Police say the Tsarnaev brothers also killed a university police officer on Thursday night and wounded a transit police officer on Friday morning.
The family of 8-year-old Martin Richard, the youngest person to die in the attacks, privately buried their son on Tuesday.
"This has been the most difficult week of our lives and we appreciate that our friends and family have given us space to grieve and heal," parents Denise and Bill Richard said in a statement. "We laid our son Martin to rest, and he is now at peace."
(Additional reporting by Scott Malone in Boston, Svea Herbst-Bayliss in Providence, Rhode Island, Richard Cowan in Washington and David Jones in New Jersey; Writing by Ellen Wulfhorst and Daniel Trotta; Editing by Eric Beech and Lisa Shumaker)
Suspect's widow drawn into Boston bomb investigation
Copyright © 2013 Reuters
Posted: 23 Apr 2013 07:20 PM PDT
TUPELO, Mississippi (Reuters) - U.S. prosecutors dropped charges on Tuesday against a Mississippi man accused of sending ricin-laced letters to President Barack Obama, a U.S. senator and a state judge, according to court documents.
The surprise decision came hours after Paul Kevin Curtis was released from a Mississippi jail on bond.
Prosecutors said the "ongoing investigation has revealed new information," but provided no additional details, according to the court order dismissing the charges.
Curtis told reporters he respected Obama. "I would never do anything to pose a threat to him or any other U.S. official," he said. "I love this country."
He said he had no idea what ricin was. "I thought they said 'rice,' I told them I don't eat rice," he said.
Curtis, who is 45 and known in Mississippi as an Elvis impersonator, had been released from jail on bond earlier on Tuesday after a judge indefinitely postponed a court hearing on his detention. The case was later dismissed "without prejudice," meaning the charges could be potentially reinstated if warranted.
Later on Tuesday federal law enforcement officials searched the house of a second Mississippi man, Everett Dutschke, Lee County Sheriff Jim Johnson told Reuters.
It was not clear if the search was related to the ricin case.
A representative for the U.S. Attorney's Office in Oxford, Mississippi, did not return calls for comment.
Dutschke is "cooperating fully" with the FBI, his attorney Lori Nail Basham told the Northeastern Mississippi Daily Journal. Dutschke has not been charged in the ricin case, she said.
Basham said Dutschke and Curtis were acquaintances and believed the two men had known each other for several years.
Deborah Madden, an FBI spokeswoman in Jackson, Mississippi, declined to comment. Phone calls to a number listed for Dutschke and his attorney went unanswered.
In 2007, Dutschke ran unsuccessfully as a Republican candidate against Stephen Holland, an incumbent Democratic state representative from the Tupelo area. Holland's mother, Sadie, is the judge to whom one of the ricin-tainted letters was mailed this month.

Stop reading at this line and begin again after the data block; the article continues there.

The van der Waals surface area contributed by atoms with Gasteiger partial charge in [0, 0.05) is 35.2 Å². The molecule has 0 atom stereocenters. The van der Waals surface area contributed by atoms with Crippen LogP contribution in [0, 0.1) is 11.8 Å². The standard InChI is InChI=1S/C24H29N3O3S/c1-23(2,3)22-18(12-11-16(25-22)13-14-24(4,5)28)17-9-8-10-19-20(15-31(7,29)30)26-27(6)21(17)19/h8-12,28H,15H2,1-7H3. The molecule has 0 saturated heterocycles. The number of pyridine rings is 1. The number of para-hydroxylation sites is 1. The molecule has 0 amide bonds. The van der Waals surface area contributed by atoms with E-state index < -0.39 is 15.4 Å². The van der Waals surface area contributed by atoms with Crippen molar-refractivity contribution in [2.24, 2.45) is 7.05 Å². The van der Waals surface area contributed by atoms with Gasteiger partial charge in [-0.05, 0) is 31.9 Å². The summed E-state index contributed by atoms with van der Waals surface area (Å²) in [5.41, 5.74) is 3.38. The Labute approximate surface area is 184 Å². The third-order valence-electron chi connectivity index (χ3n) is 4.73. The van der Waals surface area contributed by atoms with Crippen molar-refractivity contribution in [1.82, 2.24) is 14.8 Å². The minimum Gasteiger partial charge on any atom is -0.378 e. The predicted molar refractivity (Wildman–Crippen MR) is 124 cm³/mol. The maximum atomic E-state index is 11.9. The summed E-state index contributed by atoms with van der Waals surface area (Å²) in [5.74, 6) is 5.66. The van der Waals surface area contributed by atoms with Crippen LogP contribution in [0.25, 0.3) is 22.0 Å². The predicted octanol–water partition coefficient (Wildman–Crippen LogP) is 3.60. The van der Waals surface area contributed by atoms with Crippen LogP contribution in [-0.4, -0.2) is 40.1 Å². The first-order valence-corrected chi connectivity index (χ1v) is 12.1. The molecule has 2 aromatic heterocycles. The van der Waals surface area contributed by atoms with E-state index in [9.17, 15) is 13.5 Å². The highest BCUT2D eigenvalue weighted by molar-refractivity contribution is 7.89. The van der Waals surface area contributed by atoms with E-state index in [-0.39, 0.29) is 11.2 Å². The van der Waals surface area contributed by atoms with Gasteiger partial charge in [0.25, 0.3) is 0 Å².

During the state campaign Dutschke produced a video titled "The Aliens are Coming," attacking his opponent for being soft on immigration, which stated that Holland was a "friend" of the September 11 hijackers.
LAWYER SAYS CURTIS WAS FRAMED
Christi McCoy, Curtis's attorney, told CNN she believed her client had been framed.
"I do believe that someone who was familiar and is familiar with Kevin just simply took his personal information and did this to him," McCoy told CNN. "It is absolutely horrific that someone would do this."
Curtis was arrested on April 17 at his home in Corinth, Mississippi. He was charged with mailing letters to Obama, Republican U.S. Senator Roger Wicker of Mississippi and Sadie Holland containing a substance that preliminarily tested positive for ricin, a highly lethal poison made from castor beans.
The letters were intercepted by authorities before they reached their destinations. The poison scare put Washington on edge during the same week the Boston Marathon bombing occurred.
Over the weekend, investigators searched Curtis's home, his vehicle and his ex-wife's home, but failed to find any incriminating evidence, McCoy told the Northeast Mississippi Daily Journal.
In a statement last week, Curtis's family said they had not been shown any evidence of the charges against him. They said he suffers from a long history of mental illness.
Typewritten on yellow paper, the three letters contained the same eight-line message, according to an affidavit from the FBI and the Secret Service filed in court.
"Maybe I have your attention now / Even if that means someone must die," the letters read in part, according to the affidavit. The letters ended: "I am KC and I approve this message."
The initials "KC" led law enforcement officials to ask Wicker's staff if they were aware of any constituents with those initials, and the focus of the investigation then turned to Curtis, the affidavit said.